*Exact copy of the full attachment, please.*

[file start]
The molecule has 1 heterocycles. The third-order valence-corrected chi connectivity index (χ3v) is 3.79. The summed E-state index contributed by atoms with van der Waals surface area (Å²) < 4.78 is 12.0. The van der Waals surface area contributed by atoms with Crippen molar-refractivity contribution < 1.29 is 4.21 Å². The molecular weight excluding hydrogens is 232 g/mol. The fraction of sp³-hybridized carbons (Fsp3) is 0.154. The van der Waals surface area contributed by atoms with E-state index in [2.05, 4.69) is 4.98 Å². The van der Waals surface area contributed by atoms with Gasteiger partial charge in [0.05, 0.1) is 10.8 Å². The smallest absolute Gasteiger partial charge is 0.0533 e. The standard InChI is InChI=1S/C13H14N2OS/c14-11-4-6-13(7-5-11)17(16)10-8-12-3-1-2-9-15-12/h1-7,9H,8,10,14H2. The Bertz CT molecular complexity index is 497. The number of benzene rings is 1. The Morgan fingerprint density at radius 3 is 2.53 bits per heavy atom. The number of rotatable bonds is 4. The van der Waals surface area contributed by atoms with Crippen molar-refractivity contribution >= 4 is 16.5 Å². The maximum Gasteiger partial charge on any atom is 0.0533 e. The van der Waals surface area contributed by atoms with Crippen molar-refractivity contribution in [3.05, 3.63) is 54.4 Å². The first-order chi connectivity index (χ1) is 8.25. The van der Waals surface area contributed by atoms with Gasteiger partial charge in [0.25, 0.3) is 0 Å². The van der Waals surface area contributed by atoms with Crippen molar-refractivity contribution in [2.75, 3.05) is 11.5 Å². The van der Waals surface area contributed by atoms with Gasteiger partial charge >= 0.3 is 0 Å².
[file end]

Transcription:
The molecule has 1 heterocycles. The third-order valence-corrected chi connectivity index (χ3v) is 3.79. The summed E-state index contributed by atoms with van der Waals surface area (Å²) < 4.78 is 12.0. The van der Waals surface area contributed by atoms with Crippen molar-refractivity contribution < 1.29 is 4.21 Å². The molecular weight excluding hydrogens is 232 g/mol. The fraction of sp³-hybridized carbons (Fsp3) is 0.154. The van der Waals surface area contributed by atoms with E-state index in [2.05, 4.69) is 4.98 Å². The van der Waals surface area contributed by atoms with Gasteiger partial charge in [0.05, 0.1) is 10.8 Å². The smallest absolute Gasteiger partial charge is 0.0533 e. The standard InChI is InChI=1S/C13H14N2OS/c14-11-4-6-13(7-5-11)17(16)10-8-12-3-1-2-9-15-12/h1-7,9H,8,10,14H2. The Bertz CT molecular complexity index is 497. The number of benzene rings is 1. The Morgan fingerprint density at radius 3 is 2.53 bits per heavy atom. The number of rotatable bonds is 4. The van der Waals surface area contributed by atoms with Crippen molar-refractivity contribution >= 4 is 16.5 Å². The maximum Gasteiger partial charge on any atom is 0.0533 e. The van der Waals surface area contributed by atoms with Crippen molar-refractivity contribution in [3.05, 3.63) is 54.4 Å². The first-order chi connectivity index (χ1) is 8.25. The van der Waals surface area contributed by atoms with Gasteiger partial charge in [0.25, 0.3) is 0 Å². The van der Waals surface area contributed by atoms with Crippen molar-refractivity contribution in [2.75, 3.05) is 11.5 Å². The van der Waals surface area contributed by atoms with Gasteiger partial charge >= 0.3 is 0 Å².